Why the arts has a duty to highlight distressing truths - Yvette Huddleston

It was reported this week that London theatre the Donmar Warehouse is trialling a scheme giving people extra information about scenes in their productions which some audience members may find distressing.

Shows like Years and Years have been unafraid to touch on bleak aspects of life.
Shows like Years and Years have been unafraid to touch on bleak aspects of life.

Theatregoers have become accustomed to being given warnings about nudity, violence, smoking, loud noises and flashing lights in plays they are about to see – but some think that this might be going a little too far. Theatre critic Mark Shenton, president of the Critics’ Circle, argued that “theatre is all about surprise and by accommodating some of its audience it could be ruining that surprise. You can’t protect people from everything”.

Why Lesley Manville's Mum is much more than just a sitcomHe added, somewhat dramatically, “it will ruin the theatre”. I’m not convinced it will do that, but Shenton’s observation that the impact of a piece might be lessened by what is, essentially, a kind of spoiler, is perhaps valid. (Although it must be pointed out that it is entirely possible to avoid reading the warnings – you have to actively seek them out on the website).

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It is also worth saying that executive producer Henny Finch has stressed the scheme is a trial and that they are looking for feedback on it. While I am entirely sympathetic with the Donmar’s thoughtful, considerate approach – its aim, as stated on the theatre’s website, is to make ‘the Donmar welcoming to everyone’ – there is a caveat.

We can't allow culture to become sole preserve of middle classesThe arts have various functions – to inform and entertain, yes, but also to make us think and at times to deliberately shock or disturb in order to communicate an urgent message or tell a story that needs to be told. Life can be joyful and exciting, but also painful and sad. It involves risk and upset and the arts have a duty to reflect that. Fiction needs to be grounded in truth and the truth isn’t always palatable.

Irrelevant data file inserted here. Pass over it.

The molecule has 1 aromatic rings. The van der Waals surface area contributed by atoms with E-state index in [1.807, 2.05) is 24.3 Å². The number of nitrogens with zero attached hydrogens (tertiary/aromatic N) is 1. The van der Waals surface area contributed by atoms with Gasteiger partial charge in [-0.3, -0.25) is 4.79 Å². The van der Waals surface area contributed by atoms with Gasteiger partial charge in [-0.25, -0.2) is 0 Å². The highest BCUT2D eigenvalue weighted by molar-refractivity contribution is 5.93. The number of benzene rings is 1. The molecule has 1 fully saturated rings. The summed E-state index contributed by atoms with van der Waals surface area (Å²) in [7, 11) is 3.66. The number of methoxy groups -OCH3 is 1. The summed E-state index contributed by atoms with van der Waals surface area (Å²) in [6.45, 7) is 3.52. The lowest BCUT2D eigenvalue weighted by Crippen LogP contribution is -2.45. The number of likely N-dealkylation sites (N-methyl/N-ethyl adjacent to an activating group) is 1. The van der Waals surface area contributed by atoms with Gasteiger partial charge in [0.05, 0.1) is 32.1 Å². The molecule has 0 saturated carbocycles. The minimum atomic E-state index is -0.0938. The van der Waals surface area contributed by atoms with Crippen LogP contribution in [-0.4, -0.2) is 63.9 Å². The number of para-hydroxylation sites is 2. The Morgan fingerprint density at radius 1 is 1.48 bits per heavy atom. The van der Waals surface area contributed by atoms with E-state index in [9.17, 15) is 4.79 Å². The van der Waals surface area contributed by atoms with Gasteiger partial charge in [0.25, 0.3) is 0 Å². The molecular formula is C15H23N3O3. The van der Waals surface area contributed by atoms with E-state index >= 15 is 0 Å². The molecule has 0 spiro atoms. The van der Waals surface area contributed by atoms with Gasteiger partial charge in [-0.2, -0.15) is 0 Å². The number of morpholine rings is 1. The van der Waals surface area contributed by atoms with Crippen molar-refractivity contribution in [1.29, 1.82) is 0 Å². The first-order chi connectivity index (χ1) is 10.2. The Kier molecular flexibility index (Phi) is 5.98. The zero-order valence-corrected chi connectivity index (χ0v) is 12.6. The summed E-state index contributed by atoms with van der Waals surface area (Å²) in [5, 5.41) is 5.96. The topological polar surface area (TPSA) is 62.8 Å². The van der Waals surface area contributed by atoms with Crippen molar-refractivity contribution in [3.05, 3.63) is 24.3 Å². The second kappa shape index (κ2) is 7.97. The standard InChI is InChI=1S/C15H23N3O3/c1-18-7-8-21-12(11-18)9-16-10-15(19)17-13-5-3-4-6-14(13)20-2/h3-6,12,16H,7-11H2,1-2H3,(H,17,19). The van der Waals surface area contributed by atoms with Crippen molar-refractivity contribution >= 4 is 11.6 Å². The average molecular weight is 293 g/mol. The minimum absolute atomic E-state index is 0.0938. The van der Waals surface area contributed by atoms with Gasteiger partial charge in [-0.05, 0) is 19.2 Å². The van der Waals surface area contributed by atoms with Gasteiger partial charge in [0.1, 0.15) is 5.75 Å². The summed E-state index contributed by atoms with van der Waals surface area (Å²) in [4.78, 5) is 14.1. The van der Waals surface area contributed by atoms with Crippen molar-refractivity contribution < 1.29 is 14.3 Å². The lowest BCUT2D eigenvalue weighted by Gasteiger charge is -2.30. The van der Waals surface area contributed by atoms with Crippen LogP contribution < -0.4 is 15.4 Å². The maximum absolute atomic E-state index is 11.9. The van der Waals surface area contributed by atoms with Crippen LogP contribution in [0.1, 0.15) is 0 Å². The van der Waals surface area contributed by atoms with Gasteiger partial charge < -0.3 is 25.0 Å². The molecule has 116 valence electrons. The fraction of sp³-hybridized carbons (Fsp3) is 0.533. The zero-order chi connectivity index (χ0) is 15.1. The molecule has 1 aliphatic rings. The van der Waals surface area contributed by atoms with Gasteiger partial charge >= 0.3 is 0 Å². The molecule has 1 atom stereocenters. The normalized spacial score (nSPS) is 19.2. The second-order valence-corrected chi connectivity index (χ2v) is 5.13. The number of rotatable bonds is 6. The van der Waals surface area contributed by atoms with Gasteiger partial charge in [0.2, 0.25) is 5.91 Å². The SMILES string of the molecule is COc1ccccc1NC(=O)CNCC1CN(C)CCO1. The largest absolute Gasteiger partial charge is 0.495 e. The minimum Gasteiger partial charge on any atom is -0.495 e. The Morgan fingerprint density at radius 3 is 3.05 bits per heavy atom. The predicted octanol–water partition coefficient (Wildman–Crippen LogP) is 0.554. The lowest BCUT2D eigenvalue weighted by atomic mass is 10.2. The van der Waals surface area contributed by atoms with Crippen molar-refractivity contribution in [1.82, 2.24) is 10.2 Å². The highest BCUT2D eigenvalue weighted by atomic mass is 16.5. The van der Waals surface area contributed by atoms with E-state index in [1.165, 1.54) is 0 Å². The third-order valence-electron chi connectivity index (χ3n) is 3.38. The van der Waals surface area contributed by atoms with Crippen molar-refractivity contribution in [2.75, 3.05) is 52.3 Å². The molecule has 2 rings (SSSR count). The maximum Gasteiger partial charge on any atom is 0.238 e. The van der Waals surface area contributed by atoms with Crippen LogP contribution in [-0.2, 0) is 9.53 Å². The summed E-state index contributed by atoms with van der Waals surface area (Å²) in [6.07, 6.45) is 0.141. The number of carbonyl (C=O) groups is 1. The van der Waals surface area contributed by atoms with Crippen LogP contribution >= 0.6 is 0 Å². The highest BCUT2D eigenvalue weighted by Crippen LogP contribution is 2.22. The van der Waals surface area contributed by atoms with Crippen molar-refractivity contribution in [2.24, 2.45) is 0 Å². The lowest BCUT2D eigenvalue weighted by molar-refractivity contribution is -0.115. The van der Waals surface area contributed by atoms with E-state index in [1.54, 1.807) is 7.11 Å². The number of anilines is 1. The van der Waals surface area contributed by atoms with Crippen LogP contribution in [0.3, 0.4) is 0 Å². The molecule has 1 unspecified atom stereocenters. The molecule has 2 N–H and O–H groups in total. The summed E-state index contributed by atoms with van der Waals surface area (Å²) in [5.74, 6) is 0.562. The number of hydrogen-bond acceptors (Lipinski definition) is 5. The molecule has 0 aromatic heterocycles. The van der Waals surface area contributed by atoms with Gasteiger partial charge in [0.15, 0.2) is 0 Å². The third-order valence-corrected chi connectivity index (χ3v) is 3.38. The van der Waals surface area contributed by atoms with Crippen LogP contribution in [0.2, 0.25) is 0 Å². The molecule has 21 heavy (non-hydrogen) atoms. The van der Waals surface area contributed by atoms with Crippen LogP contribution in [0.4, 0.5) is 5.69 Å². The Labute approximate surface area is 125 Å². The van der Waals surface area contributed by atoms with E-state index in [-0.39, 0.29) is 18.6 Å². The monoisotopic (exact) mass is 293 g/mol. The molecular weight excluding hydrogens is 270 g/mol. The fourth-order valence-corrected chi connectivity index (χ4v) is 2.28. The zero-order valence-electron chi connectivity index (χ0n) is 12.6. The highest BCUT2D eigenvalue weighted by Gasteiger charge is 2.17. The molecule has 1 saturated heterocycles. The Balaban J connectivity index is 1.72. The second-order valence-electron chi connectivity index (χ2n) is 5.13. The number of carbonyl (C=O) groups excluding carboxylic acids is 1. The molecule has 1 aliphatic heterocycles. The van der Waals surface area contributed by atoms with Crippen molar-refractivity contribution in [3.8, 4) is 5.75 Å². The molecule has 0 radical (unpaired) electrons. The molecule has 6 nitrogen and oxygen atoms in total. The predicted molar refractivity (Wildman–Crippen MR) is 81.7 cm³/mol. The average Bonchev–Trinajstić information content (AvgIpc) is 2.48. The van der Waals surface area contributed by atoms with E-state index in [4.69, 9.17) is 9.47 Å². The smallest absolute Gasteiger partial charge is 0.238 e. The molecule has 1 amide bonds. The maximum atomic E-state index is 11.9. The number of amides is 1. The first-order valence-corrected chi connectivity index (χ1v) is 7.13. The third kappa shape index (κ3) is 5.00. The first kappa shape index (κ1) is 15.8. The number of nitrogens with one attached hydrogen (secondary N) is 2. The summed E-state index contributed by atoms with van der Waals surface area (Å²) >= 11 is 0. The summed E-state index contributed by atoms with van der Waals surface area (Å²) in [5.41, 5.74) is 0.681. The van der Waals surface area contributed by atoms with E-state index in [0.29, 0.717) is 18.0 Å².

Talking of works of fiction that might cause distress – the most terrifying experience I’ve had in that regard recently has been watching Russell T Davies’ dystopian drama Years and Years on BBC iPlayer.

Following the fortunes of one British family over the course of 15 years at a time of political, economical, technological and environmental turmoil from 2019 to 2034, it makes for horribly compelling viewing.

The script is outstanding and the stellar cast includes Emma Thompson, Rory Kinnear, Russell Tovey and Jessica Hynes, but it is not easy to watch. Featuring outspoken politicians whose views divide the nation, teens literally fused to their tech and global unrest teetering on catastrophe, it’s all a little too close to our current reality. But it is, most definitely, a story that needs to be told.